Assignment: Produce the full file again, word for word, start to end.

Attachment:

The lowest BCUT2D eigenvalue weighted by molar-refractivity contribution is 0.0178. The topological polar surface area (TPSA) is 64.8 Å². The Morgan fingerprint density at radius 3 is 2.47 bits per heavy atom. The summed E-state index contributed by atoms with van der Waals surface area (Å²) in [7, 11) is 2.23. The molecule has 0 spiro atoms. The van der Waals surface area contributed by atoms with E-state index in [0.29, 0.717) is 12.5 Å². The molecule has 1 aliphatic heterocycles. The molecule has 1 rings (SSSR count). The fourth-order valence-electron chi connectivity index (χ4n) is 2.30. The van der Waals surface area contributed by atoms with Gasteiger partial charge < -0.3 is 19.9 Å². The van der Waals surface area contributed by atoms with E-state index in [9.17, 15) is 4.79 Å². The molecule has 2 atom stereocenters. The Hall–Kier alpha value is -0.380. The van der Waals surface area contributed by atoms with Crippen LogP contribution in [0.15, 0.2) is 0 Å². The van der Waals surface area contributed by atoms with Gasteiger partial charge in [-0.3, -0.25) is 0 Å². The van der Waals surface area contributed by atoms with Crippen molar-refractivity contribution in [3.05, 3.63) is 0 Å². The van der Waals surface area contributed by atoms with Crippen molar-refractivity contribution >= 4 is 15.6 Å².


The lowest BCUT2D eigenvalue weighted by molar-refractivity contribution is 0.0178. The topological polar surface area (TPSA) is 64.8 Å². The Morgan fingerprint density at radius 3 is 2.47 bits per heavy atom. The summed E-state index contributed by atoms with van der Waals surface area (Å²) in [7, 11) is 2.23. The molecule has 0 spiro atoms. The van der Waals surface area contributed by atoms with E-state index in [0.29, 0.717) is 12.5 Å². The molecule has 1 aliphatic heterocycles. The molecule has 1 rings (SSSR count). The fourth-order valence-electron chi connectivity index (χ4n) is 2.30. The van der Waals surface area contributed by atoms with Gasteiger partial charge < -0.3 is 19.9 Å². The van der Waals surface area contributed by atoms with E-state index in [9.17, 15) is 4.79 Å². The molecule has 2 atom stereocenters. The Hall–Kier alpha value is -0.380. The van der Waals surface area contributed by atoms with Crippen LogP contribution in [0.15, 0.2) is 0 Å². The van der Waals surface area contributed by atoms with Gasteiger partial charge in [-0.3, -0.25) is 0 Å². The van der Waals surface area contributed by atoms with Crippen molar-refractivity contribution in [3.05, 3.63) is 0 Å². The van der Waals surface area contributed by atoms with Crippen molar-refractivity contribution >= 4 is 15.6 Å².